Amid an acrimonious debate on the significance of a Sengol being gifted by Thiruvavaduthurai Mutt in Tamil Nadu to the country’s first Prime Minister Jawaharlal Nehru, an article by DMK founder and late Chief Minister of Tamil Nadu C.N. Annadurai containing trenchant criticism is being circulated and read with great interest.
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In an article ‘Sengol, Oru Vendukol (Sceptre, A request)‘ published in Dravida Nadu on August 24, 1947, he had questioned the motive behind the head of the Mutt in handing over the gold sceptre to Nehru on the eve of Independence.
“It is unexpected and unnecessary. It is not only unnecessary. If you think about the deep meaning behind it, it will be crystal clear that it is dangerous,” said Anna, who was still part of the Dravidar Kazhagam then and had not formed the DMK when the article was published.
Wondering whether it was a gift or donation or a share or fee for licence, Anna, as he was known in Tamil Nadu, quipped, “We do not know what Pandithar (Pandit Nehru) thought about the Sengol or letter the Adheenakarthar (head of the mutt) might have sent along with the Sengol.”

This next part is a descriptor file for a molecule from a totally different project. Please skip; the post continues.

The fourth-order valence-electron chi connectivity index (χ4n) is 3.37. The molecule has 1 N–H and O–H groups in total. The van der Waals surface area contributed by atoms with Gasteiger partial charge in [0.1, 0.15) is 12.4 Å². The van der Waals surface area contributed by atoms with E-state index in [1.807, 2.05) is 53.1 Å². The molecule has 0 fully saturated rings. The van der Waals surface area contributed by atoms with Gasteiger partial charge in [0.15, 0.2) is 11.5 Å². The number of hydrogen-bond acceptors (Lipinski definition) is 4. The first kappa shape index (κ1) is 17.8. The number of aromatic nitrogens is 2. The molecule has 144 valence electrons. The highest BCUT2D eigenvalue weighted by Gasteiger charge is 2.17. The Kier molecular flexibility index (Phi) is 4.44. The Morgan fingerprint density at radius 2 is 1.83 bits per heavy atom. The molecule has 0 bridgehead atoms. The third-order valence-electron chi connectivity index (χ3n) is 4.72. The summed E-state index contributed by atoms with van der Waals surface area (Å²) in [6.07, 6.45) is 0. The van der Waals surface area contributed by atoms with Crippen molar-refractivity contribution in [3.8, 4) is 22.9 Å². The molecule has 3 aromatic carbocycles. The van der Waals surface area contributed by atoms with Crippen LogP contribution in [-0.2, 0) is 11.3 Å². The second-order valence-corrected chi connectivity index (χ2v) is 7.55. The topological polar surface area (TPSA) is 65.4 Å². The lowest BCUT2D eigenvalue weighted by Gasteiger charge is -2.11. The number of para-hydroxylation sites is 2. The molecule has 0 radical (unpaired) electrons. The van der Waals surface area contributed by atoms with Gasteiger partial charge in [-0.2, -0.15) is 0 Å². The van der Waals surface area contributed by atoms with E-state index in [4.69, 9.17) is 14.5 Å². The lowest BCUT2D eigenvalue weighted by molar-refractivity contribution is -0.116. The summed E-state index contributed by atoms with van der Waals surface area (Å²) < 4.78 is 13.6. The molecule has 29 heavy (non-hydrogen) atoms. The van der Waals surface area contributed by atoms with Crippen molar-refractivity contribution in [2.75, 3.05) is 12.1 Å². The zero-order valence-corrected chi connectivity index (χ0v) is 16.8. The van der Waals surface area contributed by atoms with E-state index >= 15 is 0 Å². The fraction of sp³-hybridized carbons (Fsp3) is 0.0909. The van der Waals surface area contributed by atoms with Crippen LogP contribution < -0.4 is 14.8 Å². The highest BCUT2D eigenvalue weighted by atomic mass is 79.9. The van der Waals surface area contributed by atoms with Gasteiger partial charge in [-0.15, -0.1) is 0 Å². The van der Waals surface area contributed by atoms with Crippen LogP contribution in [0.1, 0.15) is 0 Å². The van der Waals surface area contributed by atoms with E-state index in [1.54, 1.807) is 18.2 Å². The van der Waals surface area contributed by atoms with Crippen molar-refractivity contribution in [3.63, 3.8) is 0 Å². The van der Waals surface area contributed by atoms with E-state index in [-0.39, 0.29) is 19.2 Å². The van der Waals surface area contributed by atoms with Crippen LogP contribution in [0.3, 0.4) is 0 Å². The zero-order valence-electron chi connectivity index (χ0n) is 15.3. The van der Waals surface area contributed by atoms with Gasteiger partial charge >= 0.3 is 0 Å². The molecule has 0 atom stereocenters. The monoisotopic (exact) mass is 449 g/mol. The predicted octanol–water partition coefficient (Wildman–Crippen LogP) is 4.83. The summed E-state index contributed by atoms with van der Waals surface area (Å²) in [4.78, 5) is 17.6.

He had also a piece of advice for Nehru, who was well-versed in world history and “knew that the King and cohorts of nobles, who were fattened by the labour of the subjects and had free access to the golden forts, actually had religion as their capital.”
“You know they must get rid of it to pave the way for the blossom of democracy. The heads of the Mutts, who are afraid that you might seek to implement what you have learnt, will not only give a golden sceptre, but even a sceptre embedded with navaratnas to protect themselves,” Anna wrote.
He said the sceptre was not a piece of iron that was transformed into gold by the power of a pinch of holy ash in a manner similar to how foxes were made into horses by a saiviate saint (Manickavasagar). “He (head of the Mutt) has appropriated the labour of others, and it is inappropriate to call it a Sengol,” he alleged.
Anna also said the head of the Mutt wanted to be in the good books of Nehru, and through the present, he wanted to convey the message he had a close relationship with the new government and keep the people under his spell.
“All this gold is just a part of the wealth of a saint, who has renounced all worldly affairs. In the Mutt, in the boxes of navaratnas, in the fertile paddy fields capable of producing crops more valuable than the navaratnas, languishes the working class,” he said.
The DMK founder said if the government confiscated the wealth of the Mutt and used them for ameliorating the living conditions of the people, the Sengol would not just remain a decorated object, but lift the people’s lives. “Have a close look at the Sengol every now and then and keenly listen to the lesson it offers,” he said.